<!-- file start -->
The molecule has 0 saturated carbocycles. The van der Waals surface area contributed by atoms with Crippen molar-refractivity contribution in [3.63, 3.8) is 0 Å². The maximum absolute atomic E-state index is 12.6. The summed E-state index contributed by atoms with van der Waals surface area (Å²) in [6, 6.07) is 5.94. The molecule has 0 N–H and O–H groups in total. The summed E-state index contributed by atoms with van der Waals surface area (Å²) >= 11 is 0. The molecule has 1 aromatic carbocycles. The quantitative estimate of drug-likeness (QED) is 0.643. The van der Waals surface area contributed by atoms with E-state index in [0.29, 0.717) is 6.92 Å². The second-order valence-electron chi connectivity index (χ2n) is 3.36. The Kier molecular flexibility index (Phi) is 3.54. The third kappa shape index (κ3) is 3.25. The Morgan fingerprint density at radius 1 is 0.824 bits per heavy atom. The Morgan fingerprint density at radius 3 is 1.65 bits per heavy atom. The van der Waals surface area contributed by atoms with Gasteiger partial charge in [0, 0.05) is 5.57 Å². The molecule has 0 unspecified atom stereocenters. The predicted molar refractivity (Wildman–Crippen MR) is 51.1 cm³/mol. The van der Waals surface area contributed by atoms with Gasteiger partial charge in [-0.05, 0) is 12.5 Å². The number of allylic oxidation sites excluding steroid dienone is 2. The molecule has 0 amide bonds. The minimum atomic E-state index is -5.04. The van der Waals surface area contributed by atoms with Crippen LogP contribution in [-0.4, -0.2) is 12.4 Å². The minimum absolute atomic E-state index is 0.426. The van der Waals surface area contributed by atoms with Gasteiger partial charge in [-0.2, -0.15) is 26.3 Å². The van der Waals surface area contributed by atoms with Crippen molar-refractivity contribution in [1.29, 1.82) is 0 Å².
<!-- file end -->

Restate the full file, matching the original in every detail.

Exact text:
The molecule has 0 saturated carbocycles. The van der Waals surface area contributed by atoms with Crippen molar-refractivity contribution in [3.63, 3.8) is 0 Å². The maximum absolute atomic E-state index is 12.6. The summed E-state index contributed by atoms with van der Waals surface area (Å²) in [6, 6.07) is 5.94. The molecule has 0 N–H and O–H groups in total. The summed E-state index contributed by atoms with van der Waals surface area (Å²) >= 11 is 0. The molecule has 1 aromatic carbocycles. The quantitative estimate of drug-likeness (QED) is 0.643. The van der Waals surface area contributed by atoms with E-state index in [0.29, 0.717) is 6.92 Å². The second-order valence-electron chi connectivity index (χ2n) is 3.36. The Kier molecular flexibility index (Phi) is 3.54. The third kappa shape index (κ3) is 3.25. The Morgan fingerprint density at radius 1 is 0.824 bits per heavy atom. The Morgan fingerprint density at radius 3 is 1.65 bits per heavy atom. The van der Waals surface area contributed by atoms with Gasteiger partial charge in [0, 0.05) is 5.57 Å². The molecule has 0 unspecified atom stereocenters. The predicted molar refractivity (Wildman–Crippen MR) is 51.1 cm³/mol. The van der Waals surface area contributed by atoms with Gasteiger partial charge in [-0.05, 0) is 12.5 Å². The number of allylic oxidation sites excluding steroid dienone is 2. The molecule has 0 amide bonds. The minimum atomic E-state index is -5.04. The van der Waals surface area contributed by atoms with Crippen LogP contribution in [-0.4, -0.2) is 12.4 Å². The minimum absolute atomic E-state index is 0.426. The van der Waals surface area contributed by atoms with Gasteiger partial charge in [-0.2, -0.15) is 26.3 Å². The van der Waals surface area contributed by atoms with Crippen molar-refractivity contribution in [1.29, 1.82) is 0 Å².